The council meeting this past Monday, while not conducted in iambic pentameter, was like something out of Shakespeare.
We have two political factions in Culver City that I lovingly refer to as the Capulets and the Montagues. If you know your “Romeo and Juliet,” you will recognize those names. They could also be the Hatfields and the McCoys, a famous feuding set of families so well known in the 19th Century they have become American shorthand for reactionary response. Or even the Star-bellied Sneeches of Seuss – those with stars prizing their superiority over those without.
I want to be clear that I am neither Montague nor Capulet, no relation to the McCoys or the Hatfields, and I’ve always thought of myself as more of the fish in the bowl than the cat in the hat.
The “Discussion and Consideration of an Equity and Human Relations Commission,” was an almost perfect (and painful) case in point. When a Capulet-style agenda item came up, Montagues were there to call it down, for all the usual reasons.
But those reasons do stand to reason, and they need to be called out.
There is some hard political reality here. The Capulets have a self defeating tendency to try and bury important factors somewhere in the fine print, in the constantly mistaken belief that Montagues just won’t be reading that closely.
I have yet to see a Montague miss one.
It creates a backlash against the Capulets. On Monday, more than one Montague agreed that there were good ideas, but to present them in such a strangely surreptitious way would make anyone wonder – what is wrong here, that this needs to come in the back door under cover of darkness?
The lack of trust that this highlights just poisons the well. The Capulets habitually take a patriarchal stance, offering that they know what’s best for all of us, and the decisions are theirs to make.
The language under discussion also seems at first to be policy shift just for the sake of policy shift – Taking away the Parks, Recreation and Community Services Commission’s mandate to “recommend programs and plans designed to promote the full acceptance of all citizens in all aspects of community…” and create another governmental body to do the same thing – but replacing ‘citizens’ with ‘residents’ – and then anyone can see what the Capulets are aiming towards.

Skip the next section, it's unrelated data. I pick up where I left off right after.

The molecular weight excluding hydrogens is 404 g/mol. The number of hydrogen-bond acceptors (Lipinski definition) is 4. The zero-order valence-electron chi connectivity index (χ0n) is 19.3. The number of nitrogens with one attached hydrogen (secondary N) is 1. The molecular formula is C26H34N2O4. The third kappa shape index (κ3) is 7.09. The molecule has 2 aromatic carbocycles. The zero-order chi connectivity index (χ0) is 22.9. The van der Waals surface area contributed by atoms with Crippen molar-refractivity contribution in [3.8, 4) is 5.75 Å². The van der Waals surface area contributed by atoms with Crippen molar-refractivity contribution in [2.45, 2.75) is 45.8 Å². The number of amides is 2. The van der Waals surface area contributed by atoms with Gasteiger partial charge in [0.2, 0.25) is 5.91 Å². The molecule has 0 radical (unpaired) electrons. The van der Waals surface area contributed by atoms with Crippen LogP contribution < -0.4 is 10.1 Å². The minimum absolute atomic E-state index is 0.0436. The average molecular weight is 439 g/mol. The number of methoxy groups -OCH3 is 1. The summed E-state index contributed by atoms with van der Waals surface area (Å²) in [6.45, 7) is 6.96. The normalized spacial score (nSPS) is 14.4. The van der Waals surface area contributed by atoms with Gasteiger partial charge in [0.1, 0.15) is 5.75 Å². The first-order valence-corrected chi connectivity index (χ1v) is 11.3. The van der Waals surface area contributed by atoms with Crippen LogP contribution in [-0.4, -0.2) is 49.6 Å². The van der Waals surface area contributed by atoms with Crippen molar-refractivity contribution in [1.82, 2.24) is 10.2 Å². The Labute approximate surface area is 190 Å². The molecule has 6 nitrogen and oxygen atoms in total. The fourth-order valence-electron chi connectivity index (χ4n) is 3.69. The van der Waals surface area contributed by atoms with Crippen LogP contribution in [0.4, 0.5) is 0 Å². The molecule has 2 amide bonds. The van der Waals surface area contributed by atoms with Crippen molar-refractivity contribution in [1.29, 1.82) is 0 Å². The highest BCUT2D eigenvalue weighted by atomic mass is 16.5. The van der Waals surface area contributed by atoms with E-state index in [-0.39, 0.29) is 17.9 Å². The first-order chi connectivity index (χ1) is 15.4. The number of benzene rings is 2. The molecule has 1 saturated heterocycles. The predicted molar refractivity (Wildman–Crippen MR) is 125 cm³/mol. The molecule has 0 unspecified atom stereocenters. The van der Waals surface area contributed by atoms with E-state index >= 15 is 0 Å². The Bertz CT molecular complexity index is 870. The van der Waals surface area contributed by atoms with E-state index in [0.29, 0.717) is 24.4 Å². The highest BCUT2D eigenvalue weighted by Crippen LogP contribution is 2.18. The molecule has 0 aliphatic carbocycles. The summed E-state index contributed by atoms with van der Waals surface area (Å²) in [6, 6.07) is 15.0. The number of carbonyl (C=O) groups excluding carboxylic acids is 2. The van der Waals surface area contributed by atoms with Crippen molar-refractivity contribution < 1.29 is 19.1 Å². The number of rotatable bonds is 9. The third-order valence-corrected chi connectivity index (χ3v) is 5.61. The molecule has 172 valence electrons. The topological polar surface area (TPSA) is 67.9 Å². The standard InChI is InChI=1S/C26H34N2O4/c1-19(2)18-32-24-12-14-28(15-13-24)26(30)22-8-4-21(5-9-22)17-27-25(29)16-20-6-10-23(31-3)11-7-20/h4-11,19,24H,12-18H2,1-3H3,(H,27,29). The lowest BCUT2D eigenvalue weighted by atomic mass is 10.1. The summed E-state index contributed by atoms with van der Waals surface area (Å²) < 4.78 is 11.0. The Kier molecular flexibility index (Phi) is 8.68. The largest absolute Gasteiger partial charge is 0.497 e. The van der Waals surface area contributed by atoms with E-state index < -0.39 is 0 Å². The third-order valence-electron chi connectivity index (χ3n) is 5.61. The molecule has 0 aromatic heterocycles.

Protecting the undocumented, in these xenophobic times, is a noble and necessary thing, but trying to obfuscate it makes it seem dishonest, even when it’s not. And why not just amend the charter for PRCS?
Another part of the proposal, which was set aside before it even got to the meeting, was to end the Civil Service Commission. This would have had the consequence of curtailing the rights of the city employees. As television host Rachel Maddow has offered “The thing about rights is they‘re not actually supposed to be voted on. That’s why they‘re called rights.” So while it was correct to pull that piece away and set it aside, it should not have been approved and included in the first place.
This is an ongoing issue for the Capulets. If they are doing the right thing – and they very often are – why come at it the wrong way? Why sneak in the back door when the welcome mat is there for you? It creates suspicion in the most harmful and unnecessary way.
When Culver City voted for Sanctuary City, the voices loudly objecting were people who came from out of town to be ugly, not our people. Resistance to federal persecution is woven into our city and our school district.
So, it comes across as a mistrust of the community. And this pisses off the Montagues, who have their own patriarchal attitude problems to deal with.
There were more than a dozen other details; who was recommending what and why, would this be a commission or a committee, dropping the age requirement, including non-voters, that brought out comment. And it will all be back for another discussion.
Clarity needs to be on the agenda.
Graphic – Dublin Shakespeare Company